There is no problem with using App Inventor to write your own apps and share them with others. The problem is that App Inventor makes it easy to write any app – and malware authors have begun to use App Inventor to create apps that are malware and might do bad things.
“App Inventor doesn’t give malicious apps any special powers nor access to exotic exploits to attack your phone. But it does make the production of Trojanized apps enormously easy. With only a basic understanding of Android programming, an attacker can churn out tons of malicious apps. More apps means more confusion, and more opportunities for attack.”
Source: Mobile Threat Monday: Android Attackers Use App Inventor for Evil | PCMag
One of my hobbies is building and flying small quadcopter radio control (RC) aircraft. Most RC aircraft use a one way transmitter – the remote control is the transmitter and there is a receiver on the aircraft to process received commands for flying the aircraft. But the aircraft does not transmit anything back to the control unit – you have no way of knowing when the battery is about to reach empty!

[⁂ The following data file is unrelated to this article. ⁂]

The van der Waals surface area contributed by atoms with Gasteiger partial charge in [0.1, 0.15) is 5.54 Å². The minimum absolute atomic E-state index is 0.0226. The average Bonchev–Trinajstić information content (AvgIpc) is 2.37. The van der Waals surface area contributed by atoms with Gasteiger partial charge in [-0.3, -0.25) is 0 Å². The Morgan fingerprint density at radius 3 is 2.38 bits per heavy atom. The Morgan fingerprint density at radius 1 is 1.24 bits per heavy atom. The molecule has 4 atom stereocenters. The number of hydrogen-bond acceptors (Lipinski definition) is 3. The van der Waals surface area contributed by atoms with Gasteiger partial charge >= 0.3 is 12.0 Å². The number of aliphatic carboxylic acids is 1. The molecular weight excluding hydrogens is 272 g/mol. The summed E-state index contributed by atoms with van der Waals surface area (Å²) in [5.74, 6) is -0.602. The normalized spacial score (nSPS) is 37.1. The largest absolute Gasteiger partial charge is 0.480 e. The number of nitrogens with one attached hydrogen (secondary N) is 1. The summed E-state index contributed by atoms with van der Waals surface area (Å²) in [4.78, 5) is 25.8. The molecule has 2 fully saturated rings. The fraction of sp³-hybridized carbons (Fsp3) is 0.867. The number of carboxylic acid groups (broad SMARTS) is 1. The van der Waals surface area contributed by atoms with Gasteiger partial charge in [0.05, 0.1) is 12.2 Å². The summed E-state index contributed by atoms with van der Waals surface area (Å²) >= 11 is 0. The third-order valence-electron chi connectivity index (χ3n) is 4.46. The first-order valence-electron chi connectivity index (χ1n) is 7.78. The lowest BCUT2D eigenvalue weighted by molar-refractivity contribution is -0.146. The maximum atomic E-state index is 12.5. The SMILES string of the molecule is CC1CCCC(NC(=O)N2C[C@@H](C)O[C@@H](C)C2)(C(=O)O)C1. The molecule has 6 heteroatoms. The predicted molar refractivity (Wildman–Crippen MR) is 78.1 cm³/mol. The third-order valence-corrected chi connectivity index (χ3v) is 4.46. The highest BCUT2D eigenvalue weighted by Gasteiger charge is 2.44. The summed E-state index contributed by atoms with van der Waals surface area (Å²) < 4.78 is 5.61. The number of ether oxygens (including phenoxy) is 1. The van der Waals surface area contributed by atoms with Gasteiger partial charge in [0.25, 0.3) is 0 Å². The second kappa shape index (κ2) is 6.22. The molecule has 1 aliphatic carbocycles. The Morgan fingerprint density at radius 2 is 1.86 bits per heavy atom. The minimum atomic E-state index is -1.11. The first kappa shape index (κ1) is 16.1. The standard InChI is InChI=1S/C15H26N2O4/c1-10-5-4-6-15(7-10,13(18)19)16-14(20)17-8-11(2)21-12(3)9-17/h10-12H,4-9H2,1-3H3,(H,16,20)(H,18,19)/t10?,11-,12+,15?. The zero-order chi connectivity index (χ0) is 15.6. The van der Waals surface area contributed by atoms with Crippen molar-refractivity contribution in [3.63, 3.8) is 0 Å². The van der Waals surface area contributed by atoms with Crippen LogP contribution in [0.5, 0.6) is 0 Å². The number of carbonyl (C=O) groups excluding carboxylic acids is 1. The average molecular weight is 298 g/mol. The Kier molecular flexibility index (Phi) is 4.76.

Some RC aircraft use Wi-Fi or proprietary links sending data in both directions – those quads send an alert when the battery is low.
But for simple systems, there is no alert!
A crashed my small quad recently due to draining the battery. I was flying it back to land when its battery died. While only 2 meters off the ground, it came down hard and damaged a prop and motor. (I was flying at an AMA approved RC model airfield so this was all done safely over a grassy area.)
To solve this, I decided I needed a count down timer app that gives me an alert after 10-15 minutes of flying.
That’s where App Inventor comes in.
User Interface View
To set the countdown timer, move the slider control to select a number of minutes between 0 and 59. Or, select one of the “preset” buttons which set the time limit to 10, 12 or 15 minutes.
Press the Start Countdown button to activate. The count down timer shows the remaining time in minutes and seconds.
Once the timer reaches 3 minutes, the remaining time color changes to red and an audio alert “3 minutes” is played. At 2 minutes, there is a “2 minutes” alert and then a “1 minute” alert when there is 1 minute remaining.
The Stop button stops the timer and resets everything to zero. The Exit button closes the application.
Continue reading A countdown timer app to avoid empty #quadcopter batteries